In the 21st century, temple beers are breathing new life into Japan’s temple towns. Raise a glass of Kakurinbo Temple Beer in a hopeful toast for the future of Minobusan and its temple town! Temple Beer is a vegan beer.

Ebisuya, an inn for rental as a whole building, is a 90-year-old mansion that once belonged to the Mochizuki family, a prominent family that made its fortune in the area. It has now been restored to its original state. It has an open terrace facing the mountain greenery and the river. The purely Japanese-style rooms retain the design touches of the artisans who made them, while the Western-style rooms are steeped in Taisho-era culture. In addition, the whole interior is adorned with many artworks by contemporary artists. We hope you will spend time at Ebisuya, a delightful inn where old and new cultures are woven together, and enjoy local food and drinks to your heart’s content.

The Farm Cafe is built within Ebisuya. Here, they use regional ingredients and take care to create authentic meals under the motto of local gastronomy. Inside the cafe, you can enjoy a peaceful time while looking out at the garden and feeling the changing seasons. Many people come from far and wide to enjoy meals and cafe time amid the charmingly colored chairs and counters. The popular “Hoto* Carbonara” and the staff’s homemade “Minobu Canelé” are new additions to the menu and are gaining a following. Please give them a try!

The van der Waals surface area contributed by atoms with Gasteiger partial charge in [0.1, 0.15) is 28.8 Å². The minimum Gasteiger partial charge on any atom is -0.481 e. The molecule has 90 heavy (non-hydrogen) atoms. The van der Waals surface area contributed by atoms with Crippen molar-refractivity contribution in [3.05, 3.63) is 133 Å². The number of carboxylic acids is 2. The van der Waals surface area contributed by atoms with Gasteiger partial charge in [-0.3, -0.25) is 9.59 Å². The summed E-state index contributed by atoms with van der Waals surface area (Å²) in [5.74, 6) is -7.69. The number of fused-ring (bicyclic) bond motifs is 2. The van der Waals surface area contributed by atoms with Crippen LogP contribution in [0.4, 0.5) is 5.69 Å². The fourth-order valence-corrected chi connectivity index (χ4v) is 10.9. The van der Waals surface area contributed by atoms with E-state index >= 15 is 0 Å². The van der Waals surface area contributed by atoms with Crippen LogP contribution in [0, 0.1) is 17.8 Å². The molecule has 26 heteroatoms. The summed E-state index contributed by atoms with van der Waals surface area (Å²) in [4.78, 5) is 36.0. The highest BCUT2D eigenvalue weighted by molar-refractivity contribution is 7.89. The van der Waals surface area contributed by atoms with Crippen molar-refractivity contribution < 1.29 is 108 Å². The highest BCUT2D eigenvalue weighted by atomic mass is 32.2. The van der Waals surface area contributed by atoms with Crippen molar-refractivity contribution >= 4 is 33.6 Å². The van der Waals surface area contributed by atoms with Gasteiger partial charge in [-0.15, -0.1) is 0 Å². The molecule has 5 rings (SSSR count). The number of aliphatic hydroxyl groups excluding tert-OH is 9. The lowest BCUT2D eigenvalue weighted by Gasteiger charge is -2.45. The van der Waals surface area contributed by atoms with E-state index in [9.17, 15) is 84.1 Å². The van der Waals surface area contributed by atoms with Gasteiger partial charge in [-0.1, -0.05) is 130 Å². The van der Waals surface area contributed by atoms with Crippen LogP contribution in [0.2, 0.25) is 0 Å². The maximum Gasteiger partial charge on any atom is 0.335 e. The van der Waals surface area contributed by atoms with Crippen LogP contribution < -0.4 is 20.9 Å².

*Hoto is a local dish made mainly in Yamanashi Prefecture. It has been selected by the Agency for Cultural Affairs as one of the “100-year foods,” a title given to food culture that has been handed down from generation to generation and should be preserved for the future.

Kakurinbo offers an authentic Japanese experience by planning unprecedented initiatives focusing on Japanese culture, history, and traditions. Examples include sutra copying and reading and kimono experiences that can be enjoyed only at a temple, as well as Noh, Kabuki, and taiko drum performances.

Let’s look at the Nishijima washi (Japanese paper) wine label-making experience and the Buddha statue carving experience.

Make your original wine label with Nishijima washi paper!

In this workshop, you not only experience writing calligraphy but also write on an item you can take home, specifically a label for the wine that is a famous product of Yamanashi. That way, you can take home a one-of-a-kind wine. Nishijima washi is made by adding short-fiber used paper to the raw materials, which produces softness and beautiful blotches. Try “Zen Painting,” which makes the most of the characteristics of this washi paper!

Learn from Buddhist statue sculptors in this sculpture experience

Now let’s look at the second precious experience that can only be taught here. The teachers are Shinmyo Aonuma, a Buddhist statue sculptor, and his wife, Sowa Aonuma. The first step is “arahori” (rough carving), which involves carving out the face with a large blade while leaving the corners intact. Next comes the “kozukuri” (fine crafting) process, in which fine details are finished using smaller chisels, and finally, the entire piece is finished using an even sharper blade. The two Buddhist sculptors will carefully teach you the techniques, so you can feel at ease even if you’ve never used a chisel. Of course, you can take your work home with you.